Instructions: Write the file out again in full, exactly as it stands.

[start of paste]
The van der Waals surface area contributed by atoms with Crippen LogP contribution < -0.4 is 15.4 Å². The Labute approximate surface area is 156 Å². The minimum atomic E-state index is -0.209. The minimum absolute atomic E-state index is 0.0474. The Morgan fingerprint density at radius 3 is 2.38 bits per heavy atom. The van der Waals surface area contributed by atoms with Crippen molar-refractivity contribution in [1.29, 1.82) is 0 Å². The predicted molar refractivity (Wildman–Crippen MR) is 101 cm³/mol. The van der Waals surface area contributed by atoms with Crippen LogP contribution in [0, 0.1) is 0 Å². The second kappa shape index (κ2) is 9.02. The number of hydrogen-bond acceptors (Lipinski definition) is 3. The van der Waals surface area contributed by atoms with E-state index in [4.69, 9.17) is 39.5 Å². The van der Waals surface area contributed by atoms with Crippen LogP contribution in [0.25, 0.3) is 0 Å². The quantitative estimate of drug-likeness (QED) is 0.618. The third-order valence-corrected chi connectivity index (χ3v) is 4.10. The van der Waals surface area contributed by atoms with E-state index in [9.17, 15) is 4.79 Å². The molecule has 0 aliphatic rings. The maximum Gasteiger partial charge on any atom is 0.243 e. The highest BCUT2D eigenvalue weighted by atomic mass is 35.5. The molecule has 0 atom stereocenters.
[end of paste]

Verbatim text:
The van der Waals surface area contributed by atoms with Crippen LogP contribution < -0.4 is 15.4 Å². The Labute approximate surface area is 156 Å². The minimum atomic E-state index is -0.209. The minimum absolute atomic E-state index is 0.0474. The Morgan fingerprint density at radius 3 is 2.38 bits per heavy atom. The van der Waals surface area contributed by atoms with Crippen molar-refractivity contribution in [1.29, 1.82) is 0 Å². The predicted molar refractivity (Wildman–Crippen MR) is 101 cm³/mol. The van der Waals surface area contributed by atoms with Crippen LogP contribution in [0, 0.1) is 0 Å². The second kappa shape index (κ2) is 9.02. The number of hydrogen-bond acceptors (Lipinski definition) is 3. The van der Waals surface area contributed by atoms with E-state index in [4.69, 9.17) is 39.5 Å². The van der Waals surface area contributed by atoms with Crippen LogP contribution in [0.25, 0.3) is 0 Å². The quantitative estimate of drug-likeness (QED) is 0.618. The third-order valence-corrected chi connectivity index (χ3v) is 4.10. The van der Waals surface area contributed by atoms with E-state index in [9.17, 15) is 4.79 Å². The molecule has 0 aliphatic rings. The maximum Gasteiger partial charge on any atom is 0.243 e. The highest BCUT2D eigenvalue weighted by atomic mass is 35.5. The molecule has 0 atom stereocenters.